Sungei Buloh Wetland Reserve – A Birder Paradise right here in Singapore

2 October 2008 No Comment

Author & Editor

Author: Mendis Tan, Senior Outreach Officer (Sungei Buloh Wetland Reserve)

Editor: <Please add your name here if you have edit this article>

Photographs and article are copyright of Mendis Tan


This article serves to highlight the wealth of flora and fauna that is available in Sungei Buloh Wetland Reserve for the photographer and nature lover. I will try to cover as many areas of the reserve and their potential for bird photography as much as possible.

Map of Sungei Buloh Image:MPXMEMAP.jpg

Visitor Centre

Around the visitor centre, near the bird feeder, there are opportunities to shoot tailorbirds, pink-necked pigeons, yellow vented bulbuls, crimson sunbirds and other common but still beautiful local residents of SBWR.

At the café

Around the pond area, photographic opportunities are many too. The resident ‘injured’ Purple Heron likes to hunt around the pond next to the café. Further, there are many species of dragonflies flying around the pond too.

Mangrove Boardwalk

From the start of the boardwalk onwards, migratory passerines like the crow billed Drongo and Asian paradise flycatcher can be spotted. Even the uncommon Blue Winged Pitta and forest wagtail are common visitors of the lush mangrove forest there.

Crow-billed Drongo at Mangrove Boardwalk


At the Main bridge

Look out for flight shots of egrets, pied fantails and the infamous stork billed kingfisher. Or, you could just sit at the shelter and enjoy the scenery of the Sungei Buloh Besar. During the migratory season, one can always hear the changeable hawk eagle calling and soaring in the sky.

Main Hide

Right out of the main bridge is the main hide. The main hide overlooks two ponds that are specially designed to attract shore birds to rest. The openness of the two ponds is ideal for shorebirds; who prefers the open space to watch out for raptors. Further, the shorebirds can move around freely just right in front of the hide; one of the closest one can get to the birds.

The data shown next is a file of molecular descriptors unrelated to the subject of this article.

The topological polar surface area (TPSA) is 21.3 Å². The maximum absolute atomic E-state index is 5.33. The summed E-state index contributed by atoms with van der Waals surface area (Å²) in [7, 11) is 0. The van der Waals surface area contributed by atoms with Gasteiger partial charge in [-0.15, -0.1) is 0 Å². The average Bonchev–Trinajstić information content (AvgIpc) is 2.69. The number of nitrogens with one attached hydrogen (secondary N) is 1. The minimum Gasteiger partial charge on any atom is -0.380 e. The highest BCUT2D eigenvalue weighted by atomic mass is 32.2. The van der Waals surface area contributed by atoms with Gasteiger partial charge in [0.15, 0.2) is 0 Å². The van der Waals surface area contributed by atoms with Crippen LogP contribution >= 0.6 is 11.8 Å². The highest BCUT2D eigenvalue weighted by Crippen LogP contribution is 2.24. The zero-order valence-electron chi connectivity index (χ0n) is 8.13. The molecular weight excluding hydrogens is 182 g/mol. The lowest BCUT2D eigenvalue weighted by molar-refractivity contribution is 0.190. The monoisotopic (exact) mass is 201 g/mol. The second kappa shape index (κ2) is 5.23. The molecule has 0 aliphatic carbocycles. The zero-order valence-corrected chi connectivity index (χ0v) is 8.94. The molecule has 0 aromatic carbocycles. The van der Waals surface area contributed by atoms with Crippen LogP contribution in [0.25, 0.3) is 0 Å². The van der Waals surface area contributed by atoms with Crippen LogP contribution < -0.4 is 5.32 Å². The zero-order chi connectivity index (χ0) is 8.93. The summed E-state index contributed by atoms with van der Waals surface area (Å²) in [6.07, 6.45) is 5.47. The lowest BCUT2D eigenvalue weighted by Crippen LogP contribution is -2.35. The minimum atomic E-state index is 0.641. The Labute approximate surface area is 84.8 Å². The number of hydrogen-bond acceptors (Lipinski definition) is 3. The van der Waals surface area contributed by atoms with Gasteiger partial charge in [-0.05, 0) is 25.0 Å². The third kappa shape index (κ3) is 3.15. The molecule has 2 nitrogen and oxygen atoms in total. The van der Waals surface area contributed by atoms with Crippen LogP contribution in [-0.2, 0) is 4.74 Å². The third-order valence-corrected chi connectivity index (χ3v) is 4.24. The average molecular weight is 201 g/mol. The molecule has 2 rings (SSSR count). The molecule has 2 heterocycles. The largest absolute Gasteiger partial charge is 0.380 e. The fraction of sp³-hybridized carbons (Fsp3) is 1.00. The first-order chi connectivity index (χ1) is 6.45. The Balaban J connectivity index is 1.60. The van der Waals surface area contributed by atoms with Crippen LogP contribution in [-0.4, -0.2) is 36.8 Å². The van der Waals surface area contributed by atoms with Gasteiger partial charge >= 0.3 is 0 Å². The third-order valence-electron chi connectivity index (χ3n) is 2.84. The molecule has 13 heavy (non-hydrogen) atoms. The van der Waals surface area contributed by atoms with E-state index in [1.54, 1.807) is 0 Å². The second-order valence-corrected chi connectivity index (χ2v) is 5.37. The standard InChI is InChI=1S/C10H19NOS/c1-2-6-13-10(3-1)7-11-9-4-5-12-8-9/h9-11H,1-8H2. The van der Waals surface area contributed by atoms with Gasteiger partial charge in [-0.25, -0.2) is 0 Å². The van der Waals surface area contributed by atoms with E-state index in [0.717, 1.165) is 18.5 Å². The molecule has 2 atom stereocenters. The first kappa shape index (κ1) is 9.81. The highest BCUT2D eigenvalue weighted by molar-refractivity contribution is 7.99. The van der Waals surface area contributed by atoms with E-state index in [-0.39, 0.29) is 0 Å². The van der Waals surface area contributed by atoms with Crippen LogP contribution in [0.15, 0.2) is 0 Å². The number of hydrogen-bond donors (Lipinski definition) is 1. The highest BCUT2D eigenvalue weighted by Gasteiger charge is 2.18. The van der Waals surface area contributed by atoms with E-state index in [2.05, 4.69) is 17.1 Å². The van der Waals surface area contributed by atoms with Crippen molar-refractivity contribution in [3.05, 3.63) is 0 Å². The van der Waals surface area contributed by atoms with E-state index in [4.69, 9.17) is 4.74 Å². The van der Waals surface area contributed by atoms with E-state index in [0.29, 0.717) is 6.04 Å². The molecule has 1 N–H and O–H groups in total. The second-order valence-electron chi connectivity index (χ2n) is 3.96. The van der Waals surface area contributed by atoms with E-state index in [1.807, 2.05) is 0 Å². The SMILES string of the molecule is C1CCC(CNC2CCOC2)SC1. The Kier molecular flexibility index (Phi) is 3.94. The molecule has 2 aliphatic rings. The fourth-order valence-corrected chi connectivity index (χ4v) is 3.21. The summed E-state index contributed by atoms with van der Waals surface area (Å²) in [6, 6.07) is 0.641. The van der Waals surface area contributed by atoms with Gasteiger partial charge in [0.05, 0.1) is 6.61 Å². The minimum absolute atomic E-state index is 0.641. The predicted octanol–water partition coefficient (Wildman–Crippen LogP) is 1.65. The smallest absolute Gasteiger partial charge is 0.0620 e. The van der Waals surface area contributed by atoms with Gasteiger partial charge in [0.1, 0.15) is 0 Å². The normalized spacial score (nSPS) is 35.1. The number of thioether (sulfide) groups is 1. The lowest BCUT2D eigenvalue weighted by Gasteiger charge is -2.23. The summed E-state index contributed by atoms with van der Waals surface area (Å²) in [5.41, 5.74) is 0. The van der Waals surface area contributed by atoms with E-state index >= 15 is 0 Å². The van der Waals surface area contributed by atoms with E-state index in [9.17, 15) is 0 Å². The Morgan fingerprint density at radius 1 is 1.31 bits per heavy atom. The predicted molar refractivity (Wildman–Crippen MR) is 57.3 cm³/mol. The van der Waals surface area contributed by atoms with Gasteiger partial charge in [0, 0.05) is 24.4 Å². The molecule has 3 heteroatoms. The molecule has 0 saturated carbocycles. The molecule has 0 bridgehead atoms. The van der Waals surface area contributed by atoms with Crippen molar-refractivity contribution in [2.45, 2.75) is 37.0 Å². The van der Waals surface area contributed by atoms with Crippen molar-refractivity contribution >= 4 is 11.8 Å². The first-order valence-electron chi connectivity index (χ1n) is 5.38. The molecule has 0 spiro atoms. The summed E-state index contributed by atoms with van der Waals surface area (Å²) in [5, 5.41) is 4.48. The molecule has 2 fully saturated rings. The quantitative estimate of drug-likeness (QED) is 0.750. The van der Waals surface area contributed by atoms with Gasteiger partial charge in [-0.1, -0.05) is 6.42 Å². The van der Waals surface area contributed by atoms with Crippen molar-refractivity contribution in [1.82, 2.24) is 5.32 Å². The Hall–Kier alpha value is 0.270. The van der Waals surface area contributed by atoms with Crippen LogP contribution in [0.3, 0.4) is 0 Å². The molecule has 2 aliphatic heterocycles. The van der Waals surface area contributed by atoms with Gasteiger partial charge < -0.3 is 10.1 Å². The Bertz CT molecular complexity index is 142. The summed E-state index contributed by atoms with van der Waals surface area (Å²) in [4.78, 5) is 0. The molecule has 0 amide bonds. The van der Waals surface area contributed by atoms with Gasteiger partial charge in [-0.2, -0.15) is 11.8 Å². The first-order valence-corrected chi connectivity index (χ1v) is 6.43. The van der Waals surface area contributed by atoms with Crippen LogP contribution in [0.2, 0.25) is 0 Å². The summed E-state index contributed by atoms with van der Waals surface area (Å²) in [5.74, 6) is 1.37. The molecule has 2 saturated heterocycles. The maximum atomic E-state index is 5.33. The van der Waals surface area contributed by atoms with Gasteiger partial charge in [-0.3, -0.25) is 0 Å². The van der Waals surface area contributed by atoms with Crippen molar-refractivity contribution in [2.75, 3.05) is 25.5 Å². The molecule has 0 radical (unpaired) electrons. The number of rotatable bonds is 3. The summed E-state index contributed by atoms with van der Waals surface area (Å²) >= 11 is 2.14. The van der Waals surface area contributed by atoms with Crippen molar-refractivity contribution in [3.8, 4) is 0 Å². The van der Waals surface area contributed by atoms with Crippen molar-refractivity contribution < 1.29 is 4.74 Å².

Pacific Golden Plover at Main Hide


Turning left at the main hide, the photographer may run into many tailorbirds; both ashy and common species. Further, during the migratory season, arctic warblers, asian paradise flycatchers, sunbirds and even the common kingfisher can be spotted if one is observant enough. I certainly advocate a 300mm or 400mm on standby while walking on this trail.

Screen 1.1

Once you reach screen 1.1, you may be able to see shorebirds close up. Lucky ones may even see Painted Storks or Milky Storks feeding during low tides. It has been reported that the common kingfisher can be found at this screen. Personally, I have not seen the kingfisher around this screen yet

Eurasian Curlew in flight at screen 1.1


Screen 1.2 and hide 1B and Platform 1 are quiet spots for birding. Of course, Platform 1 is a very scenic location overseeing the coast. I find this spot very nice.

Further down this route is platform 2. This is a favourite location for raptors and herons in flight. One could find sea eagles and ospreys hunting. Further, Great Grey herons and Great egrets could be flying around platform 2. Best times to come to this platform are around 8am onwards until 9plus am and 4pm onwards till closing time.

Hide 1C

Walking further will bring you to my favourite hide; Hide 1C. During high tides, this hide is the best location to shoot shorebirds. Once you find the high tide timing, make sure you arrive here 1 or 2 hours before. You will have the chance to shoot some flight shots of the shorebirds moving from island to island as the tides move up. Further, when the tide is up, all the shorebirds will congregate at one location quite near the right side of the hide.

Black-tailed Godwit at Hide 1C


Asian Dowitcher at Hide 1C


This ends part 1 of this article. Stay tuned for Part 2 and 3.

End of Part 1.
___________________above article, photographs contributed and copyright of Mendis Tan

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